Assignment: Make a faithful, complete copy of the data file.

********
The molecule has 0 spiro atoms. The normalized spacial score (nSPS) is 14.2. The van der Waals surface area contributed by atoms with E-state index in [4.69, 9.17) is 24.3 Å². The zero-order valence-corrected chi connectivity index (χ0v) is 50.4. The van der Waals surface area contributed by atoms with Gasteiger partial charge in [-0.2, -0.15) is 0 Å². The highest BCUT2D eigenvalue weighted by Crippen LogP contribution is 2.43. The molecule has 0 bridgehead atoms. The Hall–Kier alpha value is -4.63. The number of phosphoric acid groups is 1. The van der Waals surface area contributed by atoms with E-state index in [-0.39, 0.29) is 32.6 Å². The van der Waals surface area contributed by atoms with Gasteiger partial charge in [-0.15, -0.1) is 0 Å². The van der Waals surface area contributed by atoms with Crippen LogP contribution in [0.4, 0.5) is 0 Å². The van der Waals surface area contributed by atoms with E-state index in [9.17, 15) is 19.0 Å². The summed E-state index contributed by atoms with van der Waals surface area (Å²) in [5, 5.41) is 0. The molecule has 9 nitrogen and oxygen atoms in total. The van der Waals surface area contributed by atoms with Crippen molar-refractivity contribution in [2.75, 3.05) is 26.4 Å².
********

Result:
The molecule has 0 spiro atoms. The normalized spacial score (nSPS) is 14.2. The van der Waals surface area contributed by atoms with E-state index in [4.69, 9.17) is 24.3 Å². The zero-order valence-corrected chi connectivity index (χ0v) is 50.4. The van der Waals surface area contributed by atoms with Gasteiger partial charge in [-0.2, -0.15) is 0 Å². The highest BCUT2D eigenvalue weighted by Crippen LogP contribution is 2.43. The molecule has 0 bridgehead atoms. The Hall–Kier alpha value is -4.63. The number of phosphoric acid groups is 1. The van der Waals surface area contributed by atoms with E-state index in [-0.39, 0.29) is 32.6 Å². The van der Waals surface area contributed by atoms with Gasteiger partial charge in [-0.15, -0.1) is 0 Å². The van der Waals surface area contributed by atoms with Crippen LogP contribution in [0.4, 0.5) is 0 Å². The van der Waals surface area contributed by atoms with E-state index in [9.17, 15) is 19.0 Å². The summed E-state index contributed by atoms with van der Waals surface area (Å²) in [5, 5.41) is 0. The molecule has 9 nitrogen and oxygen atoms in total. The van der Waals surface area contributed by atoms with Crippen molar-refractivity contribution in [2.75, 3.05) is 26.4 Å².